In Conversation With… Headteacher Bridget Morris and Teach First’s Tessa Thomas

August 2021

Headteacher Bridget Morris took charge of Stuart Bathurst Catholic High School (SBCHS) in February 2019. At the time, the school was Ofsted rated ‘Special Measures’; within months, Bridget had reduced incidents of poor behaviour by 80% and instilled a sense of school pride in the pupils and teachers alike.

While a talented headteacher in her own right, Bridget credits Teach First with giving her colleagues the confidence, time and skills to successfully lift the school in all areas. SBCHS benefits from Teach First’s Leading Together programme, which works with leadership teams in schools to understand and overcome the barriers which stop children from achieving their very best. The Huo Family Foundation has supported the programme with a grant of £750,000.

Bridget said: “I inherited a school in special measures with a fractured leadership team with very low morale. Confidence was shot but we were lucky enough to embark upon the Leading Together programme shortly after I started. I think it’s been one of the best things that’s happened to the leadership team in my time here, in terms of professional development, and also in terms of the development of the school and the children.”

Briget Morris, Stuart Bathurst High School’s Headteacher

Tessa Thomas, the Teach First Achievement Partner working with SBCHS, works closely with Bridget and her leadership team. She works with schools for two years, helping them understand why issues are arising, how best to tackle them, and how to help the pupils achieve their potential. 

Tessa said: “Bridget had only been Head for a few weeks whenwe began the programme together. It focuses on the senior team, not just the head teacher, because the evidence shows, if you galvanise the team and you move them forward and skill them up together, that will bring about sustainable change. The beauty of having two years with the team is that when I walk away, they’re in a much more secure and sustainably improved position than they were at the start.”

Bridget agrees. “It’s enabled my leaders to step back, become strategic thinkers and focus on research-based solutions. It’s fed right down, through the school to our middle leaders and back into the classroom. You can see by the quality of what’s being delivered in the classroom and the excellent work in the children’s books. And that’s been an amazing thing to witness. Teachers feel empowered to try different practices that they hadn’t heard about before.”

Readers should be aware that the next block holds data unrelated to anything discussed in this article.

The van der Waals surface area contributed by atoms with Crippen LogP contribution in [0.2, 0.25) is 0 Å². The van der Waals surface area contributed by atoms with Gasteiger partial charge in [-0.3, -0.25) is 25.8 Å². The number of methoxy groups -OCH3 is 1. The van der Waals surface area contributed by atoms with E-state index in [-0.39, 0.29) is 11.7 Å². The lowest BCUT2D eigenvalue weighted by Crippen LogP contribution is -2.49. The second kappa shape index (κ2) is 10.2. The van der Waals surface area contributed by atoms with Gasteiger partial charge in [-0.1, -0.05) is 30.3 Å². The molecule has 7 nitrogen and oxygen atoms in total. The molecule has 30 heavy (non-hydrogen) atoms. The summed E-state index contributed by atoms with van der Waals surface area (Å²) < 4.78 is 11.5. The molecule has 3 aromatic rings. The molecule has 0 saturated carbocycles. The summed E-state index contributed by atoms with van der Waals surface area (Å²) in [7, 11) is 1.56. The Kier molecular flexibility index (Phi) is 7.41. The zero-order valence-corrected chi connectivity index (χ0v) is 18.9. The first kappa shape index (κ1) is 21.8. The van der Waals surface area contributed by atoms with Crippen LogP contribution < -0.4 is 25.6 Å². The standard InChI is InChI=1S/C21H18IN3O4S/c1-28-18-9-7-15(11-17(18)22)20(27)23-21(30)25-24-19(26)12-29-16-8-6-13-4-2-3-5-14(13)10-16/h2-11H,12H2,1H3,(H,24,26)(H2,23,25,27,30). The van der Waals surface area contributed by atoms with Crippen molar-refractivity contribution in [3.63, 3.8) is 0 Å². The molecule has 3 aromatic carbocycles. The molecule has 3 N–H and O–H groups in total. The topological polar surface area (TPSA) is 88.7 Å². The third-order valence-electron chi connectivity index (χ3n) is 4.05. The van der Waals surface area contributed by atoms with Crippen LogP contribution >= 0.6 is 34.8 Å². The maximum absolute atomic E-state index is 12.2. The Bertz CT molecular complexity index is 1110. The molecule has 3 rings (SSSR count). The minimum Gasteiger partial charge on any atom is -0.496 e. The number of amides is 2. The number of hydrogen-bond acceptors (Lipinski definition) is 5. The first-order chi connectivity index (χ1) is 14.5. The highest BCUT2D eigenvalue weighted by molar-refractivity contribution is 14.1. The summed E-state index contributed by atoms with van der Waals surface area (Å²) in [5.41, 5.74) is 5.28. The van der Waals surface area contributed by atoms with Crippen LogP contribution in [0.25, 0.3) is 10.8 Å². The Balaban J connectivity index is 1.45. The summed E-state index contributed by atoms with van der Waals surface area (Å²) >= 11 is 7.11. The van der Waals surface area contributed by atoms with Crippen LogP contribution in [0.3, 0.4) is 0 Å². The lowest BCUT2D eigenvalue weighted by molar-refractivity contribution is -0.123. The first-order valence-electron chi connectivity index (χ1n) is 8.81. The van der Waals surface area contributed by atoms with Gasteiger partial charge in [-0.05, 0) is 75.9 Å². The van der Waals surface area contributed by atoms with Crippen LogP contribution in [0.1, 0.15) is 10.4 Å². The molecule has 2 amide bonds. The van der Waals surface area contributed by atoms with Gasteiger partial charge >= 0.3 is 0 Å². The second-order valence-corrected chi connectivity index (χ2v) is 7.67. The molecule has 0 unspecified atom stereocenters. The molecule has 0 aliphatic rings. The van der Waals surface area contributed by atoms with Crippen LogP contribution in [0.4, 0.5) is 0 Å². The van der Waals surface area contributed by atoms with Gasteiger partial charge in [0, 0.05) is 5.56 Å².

Tessa Thomas, Teach First Achievement Partner

However, it was not only a newfound pedagogical confidence that was key to Bridget and her team’s success. Thanks to a new behaviour system, designed and implemented with Tessa’s help, the two years that SBCHS worked with Teach First saw behavioural incidents reduced by over 85%.

Bridget said: “We implemented 100% compliance for behaviour in class, lateness and smart uniform. Now we’ve got 99% of children working very well in classrooms and disturbances are a minimum. While the focus of the programme is on the leadership team and teachers, it’s all about the impact on the children“.

There is another school which had a better reputation than ours, and one of the magic moments here was when a pupil told a visitor: ‘we used to say we go to the school opposite, the one everyone knows. But now we say we go to Stuart Bathurst. We’re proud.’”

A further signifier of the positive effect of the partnership between SBCHS and Teach First is the excellent outcomes of the pupils once they finish school.

“Last year we sent four students to medical school and 2 to dentistry courses.” Bridget notes. “81% of our year 13 went to the university of their choice to study their first-choice course. We’ve also increased the number of children staying on for sixth form.”

Part of this success comes down to ensuring teachers are better placed to help pupils understand the options available to them after school, as well as the various ways in which you can be supported financially to study at further or higher education.

“A lot of our children have a fear of debt gained from going to university and simply need more information. We helped one student gain a training bursary from PWC to help cover their fees. We do all we possibly can to make sure that economic disadvantage doesn’t transfer into educational disadvantage. Now, we’re seeing many more pupils go on to do the courses they want to do – not just because they are able to, but because they feel supported in their decision to do so”

Bridget added: “The Huo Family Foundation is doing great work in education and we are very grateful for their support. It enables us to have a lifelong impact on the students that come through our school. The confidence they’ve gained by, for example, studying their top-choice course at their top-choice university is an amazing gift to be given to just one young person and we can multiply that by hundreds, maybe thousands.”